More self-flagellation is in order: the problem when one gets behind in posting important Comments of the Day, new entries tend to push themselves into line, making it harder to catch up. The quiz about whether CNN was ethical to fire Marc Lamont Hill spawned this too- interesting- to- put- off discourse on the use of violence in activism in the U.S. To recap, Hill had told the U.N, in the course of advocating pushing the Jews into the sea,
“Contrary to western mythology, black resistance to American apartheid did not come purely through Gandhi and nonviolence. Rather, slave revolts and self-defense and tactics otherwise divergent from Dr. King or Mahatma Gandhi were equally important to preserving safety and attaining freedom.”
To this,seasoned Ethics Alarms commenter Isaac wrote,
He’s also wrong about uprisings and violent tactics being “equally important” to African freedom and equal rights in America. Not even close to true. If anything such tactics, while understandable, hindered the hard uphill battle being fought by the likes of Douglass and King. You can trace virtually every single concrete step forward in both the abolition and civil rights movements to peaceful activists, non-violent advocacy, and people working within the American systems to change them. Not sexy, but true.
This sparked Michael R’s Comment of the Day on the post Ethics Quiz: CNN And Marc Lamont Hill:
I would disagree with you on your points about violent tactics. Violent self-defense was an integral part in the Civil Rights movement in the 1950’s and 1960’s. The Deacons for Defense and other armed groups of black men provided armed guards for civil rights leaders. Without groups of armed black men like the Deacons for Defense, CORE would have been wiped out. The KKK would have won and the civil rights movement would have collapsed.
- The KKK attacked CORE and the Deacons fired back. One KKK member was killed. Another one drove to the next state for medical attention to hide the fact that he was in the KKK and a police officer.
- Bogolusa, LA hired its first black deputy and the KKK murdered him a few days later. CORE President James Farmer was to preach at the funeral, but was warned by the government that the KKK was going to assassinate him. Armed Deacons escorted him from the airport. Fifty armed Deacons guarded the funeral. The KKK was held at bay.
- In 1965 in Jonesboro, LA, the police along with the KKK were about to use fire hoses on black students protesting the segregated high school. A carload of armed Deacons showed up and began loading their weapons. The police and the KKK withdrew.
- When King and Meredith had their March Against Fear in Jackson, MS, the Deacons provided armed escort.During the 1967 march from Bogolusa to Baton Rouge, the marchers were surrounded by armed Deacons or they would have been killed by the KKK. 25 Cars full of KKK drove through Bogolusa one night shooting into the homes of black families. The blacks fired back with superior firepower.I
- n 1966 Bogolusa Jr. High School integrated. The black students were being beaten up regularly. They fought back. The KKK showed up with guns to remove the black students from the school. The Deacons showed up with M1 carbines. The KKK left.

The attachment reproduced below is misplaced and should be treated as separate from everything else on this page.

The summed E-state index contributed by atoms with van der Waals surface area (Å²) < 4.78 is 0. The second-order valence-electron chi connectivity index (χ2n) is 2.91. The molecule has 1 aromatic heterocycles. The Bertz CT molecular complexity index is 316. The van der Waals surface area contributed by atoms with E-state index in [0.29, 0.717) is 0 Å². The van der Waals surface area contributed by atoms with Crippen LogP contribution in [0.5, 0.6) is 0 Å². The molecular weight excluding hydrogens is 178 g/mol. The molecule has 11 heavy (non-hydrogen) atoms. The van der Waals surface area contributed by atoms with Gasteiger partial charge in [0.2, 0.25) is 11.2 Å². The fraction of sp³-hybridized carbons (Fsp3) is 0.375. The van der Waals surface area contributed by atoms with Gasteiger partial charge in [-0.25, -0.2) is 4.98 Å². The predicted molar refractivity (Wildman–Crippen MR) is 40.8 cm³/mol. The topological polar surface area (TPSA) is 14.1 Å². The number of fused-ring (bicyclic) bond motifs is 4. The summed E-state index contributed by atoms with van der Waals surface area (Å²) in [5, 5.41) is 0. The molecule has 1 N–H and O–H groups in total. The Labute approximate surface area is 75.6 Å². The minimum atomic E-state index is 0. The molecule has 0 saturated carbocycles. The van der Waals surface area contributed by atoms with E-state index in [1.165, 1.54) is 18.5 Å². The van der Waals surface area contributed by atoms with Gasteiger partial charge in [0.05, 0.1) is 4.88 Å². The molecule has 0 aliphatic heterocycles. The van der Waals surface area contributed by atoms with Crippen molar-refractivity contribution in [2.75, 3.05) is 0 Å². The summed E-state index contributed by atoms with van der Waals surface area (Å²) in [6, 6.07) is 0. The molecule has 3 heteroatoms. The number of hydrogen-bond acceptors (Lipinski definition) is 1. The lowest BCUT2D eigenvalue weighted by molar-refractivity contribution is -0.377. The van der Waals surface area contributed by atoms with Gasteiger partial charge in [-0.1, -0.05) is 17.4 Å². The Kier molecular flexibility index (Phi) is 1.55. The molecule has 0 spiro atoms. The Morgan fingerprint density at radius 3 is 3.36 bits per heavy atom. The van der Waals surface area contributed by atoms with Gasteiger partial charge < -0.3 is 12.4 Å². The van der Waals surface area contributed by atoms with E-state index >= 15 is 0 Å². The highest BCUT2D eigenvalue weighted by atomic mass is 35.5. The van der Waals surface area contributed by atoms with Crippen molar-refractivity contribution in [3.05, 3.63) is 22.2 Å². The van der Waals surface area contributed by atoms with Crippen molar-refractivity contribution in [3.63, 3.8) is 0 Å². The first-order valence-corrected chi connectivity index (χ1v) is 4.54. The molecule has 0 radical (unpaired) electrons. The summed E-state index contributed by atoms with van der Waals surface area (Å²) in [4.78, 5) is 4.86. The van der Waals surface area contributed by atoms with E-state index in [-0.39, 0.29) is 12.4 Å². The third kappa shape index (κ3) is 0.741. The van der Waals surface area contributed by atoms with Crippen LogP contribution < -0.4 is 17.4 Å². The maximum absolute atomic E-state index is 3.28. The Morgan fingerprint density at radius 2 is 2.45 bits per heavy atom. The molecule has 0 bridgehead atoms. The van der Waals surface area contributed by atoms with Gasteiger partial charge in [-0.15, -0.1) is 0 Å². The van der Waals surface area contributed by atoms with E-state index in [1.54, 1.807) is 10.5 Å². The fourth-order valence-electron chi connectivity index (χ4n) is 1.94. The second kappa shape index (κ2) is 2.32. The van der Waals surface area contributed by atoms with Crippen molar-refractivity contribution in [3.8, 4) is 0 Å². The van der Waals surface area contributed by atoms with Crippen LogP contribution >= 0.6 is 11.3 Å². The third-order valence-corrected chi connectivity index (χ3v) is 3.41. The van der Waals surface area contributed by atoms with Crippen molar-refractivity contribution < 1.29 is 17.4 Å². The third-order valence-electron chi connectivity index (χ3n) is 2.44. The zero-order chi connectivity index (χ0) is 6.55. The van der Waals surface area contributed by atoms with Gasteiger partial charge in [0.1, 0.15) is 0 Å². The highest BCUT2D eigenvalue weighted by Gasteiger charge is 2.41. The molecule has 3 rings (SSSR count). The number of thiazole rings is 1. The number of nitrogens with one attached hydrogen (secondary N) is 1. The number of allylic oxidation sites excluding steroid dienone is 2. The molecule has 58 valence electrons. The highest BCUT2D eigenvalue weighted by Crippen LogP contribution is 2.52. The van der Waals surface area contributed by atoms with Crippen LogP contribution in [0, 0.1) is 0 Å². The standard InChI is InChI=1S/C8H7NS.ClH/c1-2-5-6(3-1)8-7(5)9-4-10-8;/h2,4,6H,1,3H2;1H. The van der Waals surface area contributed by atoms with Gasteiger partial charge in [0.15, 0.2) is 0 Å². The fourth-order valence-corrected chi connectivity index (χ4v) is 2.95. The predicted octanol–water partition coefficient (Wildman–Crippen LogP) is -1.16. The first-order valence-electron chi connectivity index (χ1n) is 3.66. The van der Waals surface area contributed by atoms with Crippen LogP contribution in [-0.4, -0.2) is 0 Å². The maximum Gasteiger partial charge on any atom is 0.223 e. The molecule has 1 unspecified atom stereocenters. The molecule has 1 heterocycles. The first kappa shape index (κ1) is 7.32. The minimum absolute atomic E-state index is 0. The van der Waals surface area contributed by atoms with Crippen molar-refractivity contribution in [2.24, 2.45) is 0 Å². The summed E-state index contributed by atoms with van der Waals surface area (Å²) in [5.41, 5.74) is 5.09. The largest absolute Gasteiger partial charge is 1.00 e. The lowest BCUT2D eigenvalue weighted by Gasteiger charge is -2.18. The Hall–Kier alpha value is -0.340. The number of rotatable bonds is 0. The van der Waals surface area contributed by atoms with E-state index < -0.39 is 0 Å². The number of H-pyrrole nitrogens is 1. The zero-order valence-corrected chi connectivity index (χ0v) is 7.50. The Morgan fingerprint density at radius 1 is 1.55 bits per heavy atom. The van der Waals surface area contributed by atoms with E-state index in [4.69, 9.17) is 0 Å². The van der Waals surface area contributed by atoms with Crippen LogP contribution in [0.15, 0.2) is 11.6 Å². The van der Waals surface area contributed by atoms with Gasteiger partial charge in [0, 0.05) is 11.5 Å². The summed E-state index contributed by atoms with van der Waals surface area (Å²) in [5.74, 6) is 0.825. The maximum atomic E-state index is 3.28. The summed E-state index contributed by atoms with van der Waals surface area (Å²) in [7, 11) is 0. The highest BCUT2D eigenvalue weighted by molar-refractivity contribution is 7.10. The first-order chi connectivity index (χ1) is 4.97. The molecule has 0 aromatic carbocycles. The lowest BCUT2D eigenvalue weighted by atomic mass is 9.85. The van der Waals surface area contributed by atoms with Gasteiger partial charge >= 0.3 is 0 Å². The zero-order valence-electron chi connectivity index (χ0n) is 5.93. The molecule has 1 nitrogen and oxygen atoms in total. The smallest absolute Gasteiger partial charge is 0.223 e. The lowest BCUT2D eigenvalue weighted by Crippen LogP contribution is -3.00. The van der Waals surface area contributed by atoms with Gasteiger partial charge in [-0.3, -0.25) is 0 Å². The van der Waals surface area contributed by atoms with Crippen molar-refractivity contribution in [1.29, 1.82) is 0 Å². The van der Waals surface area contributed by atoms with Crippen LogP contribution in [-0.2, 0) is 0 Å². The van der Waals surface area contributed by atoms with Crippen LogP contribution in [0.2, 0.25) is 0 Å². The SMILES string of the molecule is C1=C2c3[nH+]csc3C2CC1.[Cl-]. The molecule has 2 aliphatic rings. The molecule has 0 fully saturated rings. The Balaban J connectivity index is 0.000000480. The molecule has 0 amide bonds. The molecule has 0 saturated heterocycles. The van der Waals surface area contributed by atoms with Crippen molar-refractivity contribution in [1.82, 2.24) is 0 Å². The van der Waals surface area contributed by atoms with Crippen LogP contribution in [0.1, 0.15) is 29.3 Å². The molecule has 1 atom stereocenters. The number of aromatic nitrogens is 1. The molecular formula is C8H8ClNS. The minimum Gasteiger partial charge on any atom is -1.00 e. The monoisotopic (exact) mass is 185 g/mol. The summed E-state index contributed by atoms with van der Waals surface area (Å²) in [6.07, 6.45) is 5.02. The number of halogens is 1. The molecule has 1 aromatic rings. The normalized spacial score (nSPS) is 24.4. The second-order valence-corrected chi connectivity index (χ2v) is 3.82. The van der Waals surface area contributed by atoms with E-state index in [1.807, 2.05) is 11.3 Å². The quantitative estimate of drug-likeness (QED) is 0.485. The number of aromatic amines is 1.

The events in Bogolusa were repeated all over the South. Woodrow Wilson reinvented the KKK as a nationwide organization that worked with local officials to maintain Democratic control. To do this, they needed absolute control of the black community. Any hint that blacks might shake off this noose of control (and maybe vote Republican) would be met with aggressive and possibly violent action. Civil Rights activists, both black and white, were high-value targets of the KKK. Peace and love wasn’t going to cut it.
Martin Luther King, Jr. often used the Chicago chapter of the Deacons for Defense for security. Martin Luther King, Jr. was surrounded by armed men at almost all times. He applied for a concealed carry permit, but was denied because he couldn’t ‘show need’ to the chief LEO. Requiring people to demonstrate ‘need’ is a consistent policy of the Democratic Party used to arbitrarily deny people their rights. So much for your assertion of nonviolence.
This escalation of violence is what really won the Civil Rights Movement. The fact that blacks proved that they would not back down and would defend THEMSELVES eventually led to the FBI cracking down on the KKK and their ties to law enforcement in the South. Without that, there was no hope that the Cvil Rights Movement could succeed. Without the protection from the KKK and local law enforcement that the Deacons and (later) the FBI provided, any Civil Rights group would have been destroyed. Once the crackdown happened, Civil Rights groups were free to operate without much opposition.
The Deacons were supported by the US’s oldest civil rights organization, the NRA. As part of the CMP, the NRA sold at a discount (and gave) surplus government ammunition. This actually really infuriated the federal government. A lot of that ammo had just been given to the NRA and they in turn gave it to a bunch of black men in the South to shoot at the KKK.
The NRA has always been open to members of all races. During the early 20th century, the NRA range was one of the few facilities in Washington D.C. that wasn’t segregated.
I’m back, briefly.
The threat of violence is crucial and indispensible, more so than violence itself. The fool Democratic Congressman who talked about nuking citizen gunowners who resisted his proposed AR-15 confiscation notwithstanding, it is the threat of violence that has, so far at least, protected the right to bear arms.